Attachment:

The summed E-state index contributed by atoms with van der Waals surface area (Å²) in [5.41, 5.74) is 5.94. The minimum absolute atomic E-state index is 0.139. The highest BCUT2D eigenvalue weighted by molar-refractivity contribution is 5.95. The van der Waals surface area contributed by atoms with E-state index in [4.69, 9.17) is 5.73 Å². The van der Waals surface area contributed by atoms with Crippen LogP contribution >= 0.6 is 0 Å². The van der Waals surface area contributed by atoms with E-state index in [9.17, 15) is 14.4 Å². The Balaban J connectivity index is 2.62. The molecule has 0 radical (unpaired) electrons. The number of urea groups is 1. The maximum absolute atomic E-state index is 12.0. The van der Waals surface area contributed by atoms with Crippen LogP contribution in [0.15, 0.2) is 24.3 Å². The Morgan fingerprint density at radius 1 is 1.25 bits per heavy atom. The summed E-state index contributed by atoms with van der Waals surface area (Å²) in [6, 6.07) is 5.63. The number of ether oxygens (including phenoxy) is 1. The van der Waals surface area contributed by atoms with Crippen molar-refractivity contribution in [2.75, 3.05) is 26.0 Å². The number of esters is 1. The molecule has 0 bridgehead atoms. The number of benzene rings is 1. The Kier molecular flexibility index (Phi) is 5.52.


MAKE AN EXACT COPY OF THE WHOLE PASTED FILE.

The summed E-state index contributed by atoms with van der Waals surface area (Å²) in [5.41, 5.74) is 5.94. The minimum absolute atomic E-state index is 0.139. The highest BCUT2D eigenvalue weighted by molar-refractivity contribution is 5.95. The van der Waals surface area contributed by atoms with E-state index in [4.69, 9.17) is 5.73 Å². The van der Waals surface area contributed by atoms with Crippen LogP contribution >= 0.6 is 0 Å². The van der Waals surface area contributed by atoms with E-state index in [9.17, 15) is 14.4 Å². The Balaban J connectivity index is 2.62. The molecule has 0 radical (unpaired) electrons. The number of urea groups is 1. The maximum absolute atomic E-state index is 12.0. The van der Waals surface area contributed by atoms with Crippen LogP contribution in [0.15, 0.2) is 24.3 Å². The Morgan fingerprint density at radius 1 is 1.25 bits per heavy atom. The summed E-state index contributed by atoms with van der Waals surface area (Å²) in [6, 6.07) is 5.63. The number of ether oxygens (including phenoxy) is 1. The van der Waals surface area contributed by atoms with Crippen molar-refractivity contribution in [2.75, 3.05) is 26.0 Å². The number of esters is 1. The molecule has 0 bridgehead atoms. The number of benzene rings is 1. The Kier molecular flexibility index (Phi) is 5.52.